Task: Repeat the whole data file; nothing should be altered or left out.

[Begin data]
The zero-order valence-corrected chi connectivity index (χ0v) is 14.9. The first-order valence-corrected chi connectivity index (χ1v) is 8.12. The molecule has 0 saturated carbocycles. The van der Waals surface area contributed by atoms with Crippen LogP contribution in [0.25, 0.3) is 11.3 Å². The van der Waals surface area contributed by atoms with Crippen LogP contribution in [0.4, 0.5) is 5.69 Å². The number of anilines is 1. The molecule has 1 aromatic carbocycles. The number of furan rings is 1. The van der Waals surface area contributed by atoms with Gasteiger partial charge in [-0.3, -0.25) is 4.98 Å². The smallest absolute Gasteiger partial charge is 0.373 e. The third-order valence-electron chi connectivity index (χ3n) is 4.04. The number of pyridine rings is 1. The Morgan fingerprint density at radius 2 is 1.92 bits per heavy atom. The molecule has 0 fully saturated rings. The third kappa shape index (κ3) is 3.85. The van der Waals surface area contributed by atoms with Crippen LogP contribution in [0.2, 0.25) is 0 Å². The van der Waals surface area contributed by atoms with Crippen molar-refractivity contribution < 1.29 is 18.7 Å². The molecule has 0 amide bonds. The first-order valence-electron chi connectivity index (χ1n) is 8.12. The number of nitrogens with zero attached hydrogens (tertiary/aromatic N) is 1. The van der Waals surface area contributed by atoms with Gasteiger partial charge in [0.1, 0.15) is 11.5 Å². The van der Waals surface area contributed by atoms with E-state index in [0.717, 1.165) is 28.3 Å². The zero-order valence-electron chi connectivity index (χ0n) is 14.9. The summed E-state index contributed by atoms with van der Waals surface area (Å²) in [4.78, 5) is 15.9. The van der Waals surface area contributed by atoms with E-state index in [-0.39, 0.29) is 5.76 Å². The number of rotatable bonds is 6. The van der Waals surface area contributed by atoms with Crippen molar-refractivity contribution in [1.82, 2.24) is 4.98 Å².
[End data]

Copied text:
The zero-order valence-corrected chi connectivity index (χ0v) is 14.9. The first-order valence-corrected chi connectivity index (χ1v) is 8.12. The molecule has 0 saturated carbocycles. The van der Waals surface area contributed by atoms with Crippen LogP contribution in [0.25, 0.3) is 11.3 Å². The van der Waals surface area contributed by atoms with Crippen LogP contribution in [0.4, 0.5) is 5.69 Å². The number of anilines is 1. The molecule has 1 aromatic carbocycles. The number of furan rings is 1. The van der Waals surface area contributed by atoms with Gasteiger partial charge in [-0.3, -0.25) is 4.98 Å². The smallest absolute Gasteiger partial charge is 0.373 e. The third-order valence-electron chi connectivity index (χ3n) is 4.04. The number of pyridine rings is 1. The Morgan fingerprint density at radius 2 is 1.92 bits per heavy atom. The molecule has 0 fully saturated rings. The third kappa shape index (κ3) is 3.85. The van der Waals surface area contributed by atoms with Crippen LogP contribution in [0.2, 0.25) is 0 Å². The van der Waals surface area contributed by atoms with Crippen molar-refractivity contribution < 1.29 is 18.7 Å². The molecule has 0 amide bonds. The first-order valence-electron chi connectivity index (χ1n) is 8.12. The number of nitrogens with zero attached hydrogens (tertiary/aromatic N) is 1. The van der Waals surface area contributed by atoms with Gasteiger partial charge in [0.1, 0.15) is 11.5 Å². The van der Waals surface area contributed by atoms with E-state index in [0.717, 1.165) is 28.3 Å². The zero-order valence-electron chi connectivity index (χ0n) is 14.9. The summed E-state index contributed by atoms with van der Waals surface area (Å²) in [4.78, 5) is 15.9. The van der Waals surface area contributed by atoms with E-state index in [-0.39, 0.29) is 5.76 Å². The number of rotatable bonds is 6. The van der Waals surface area contributed by atoms with Crippen molar-refractivity contribution in [1.82, 2.24) is 4.98 Å².